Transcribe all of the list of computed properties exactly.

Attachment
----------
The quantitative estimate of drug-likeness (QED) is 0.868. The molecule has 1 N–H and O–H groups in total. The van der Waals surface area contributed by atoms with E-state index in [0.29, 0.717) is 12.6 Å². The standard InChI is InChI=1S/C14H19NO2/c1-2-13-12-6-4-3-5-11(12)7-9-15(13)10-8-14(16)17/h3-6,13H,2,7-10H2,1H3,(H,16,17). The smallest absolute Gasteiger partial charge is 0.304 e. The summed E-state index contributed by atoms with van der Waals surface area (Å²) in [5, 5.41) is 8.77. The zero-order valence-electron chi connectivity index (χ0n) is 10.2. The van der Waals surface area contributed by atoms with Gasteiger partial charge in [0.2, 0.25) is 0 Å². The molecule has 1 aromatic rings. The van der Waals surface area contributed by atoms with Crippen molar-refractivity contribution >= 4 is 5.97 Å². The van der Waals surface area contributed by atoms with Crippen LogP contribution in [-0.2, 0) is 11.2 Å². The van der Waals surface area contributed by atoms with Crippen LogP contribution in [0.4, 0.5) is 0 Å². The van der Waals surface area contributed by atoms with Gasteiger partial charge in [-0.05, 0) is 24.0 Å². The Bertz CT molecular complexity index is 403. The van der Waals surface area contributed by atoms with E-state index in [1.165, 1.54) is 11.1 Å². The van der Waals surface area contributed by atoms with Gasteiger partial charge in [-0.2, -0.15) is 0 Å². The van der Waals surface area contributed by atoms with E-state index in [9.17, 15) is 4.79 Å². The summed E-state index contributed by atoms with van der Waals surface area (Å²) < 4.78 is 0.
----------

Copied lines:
The quantitative estimate of drug-likeness (QED) is 0.868. The molecule has 1 N–H and O–H groups in total. The van der Waals surface area contributed by atoms with E-state index in [0.29, 0.717) is 12.6 Å². The standard InChI is InChI=1S/C14H19NO2/c1-2-13-12-6-4-3-5-11(12)7-9-15(13)10-8-14(16)17/h3-6,13H,2,7-10H2,1H3,(H,16,17). The smallest absolute Gasteiger partial charge is 0.304 e. The summed E-state index contributed by atoms with van der Waals surface area (Å²) in [5, 5.41) is 8.77. The zero-order valence-electron chi connectivity index (χ0n) is 10.2. The van der Waals surface area contributed by atoms with Gasteiger partial charge in [0.2, 0.25) is 0 Å². The molecule has 1 aromatic rings. The van der Waals surface area contributed by atoms with Crippen molar-refractivity contribution >= 4 is 5.97 Å². The van der Waals surface area contributed by atoms with Crippen LogP contribution in [-0.2, 0) is 11.2 Å². The van der Waals surface area contributed by atoms with Crippen LogP contribution in [0.4, 0.5) is 0 Å². The van der Waals surface area contributed by atoms with Gasteiger partial charge in [-0.05, 0) is 24.0 Å². The Bertz CT molecular complexity index is 403. The van der Waals surface area contributed by atoms with E-state index in [1.165, 1.54) is 11.1 Å². The van der Waals surface area contributed by atoms with Gasteiger partial charge in [-0.2, -0.15) is 0 Å². The van der Waals surface area contributed by atoms with E-state index in [9.17, 15) is 4.79 Å². The summed E-state index contributed by atoms with van der Waals surface area (Å²) < 4.78 is 0.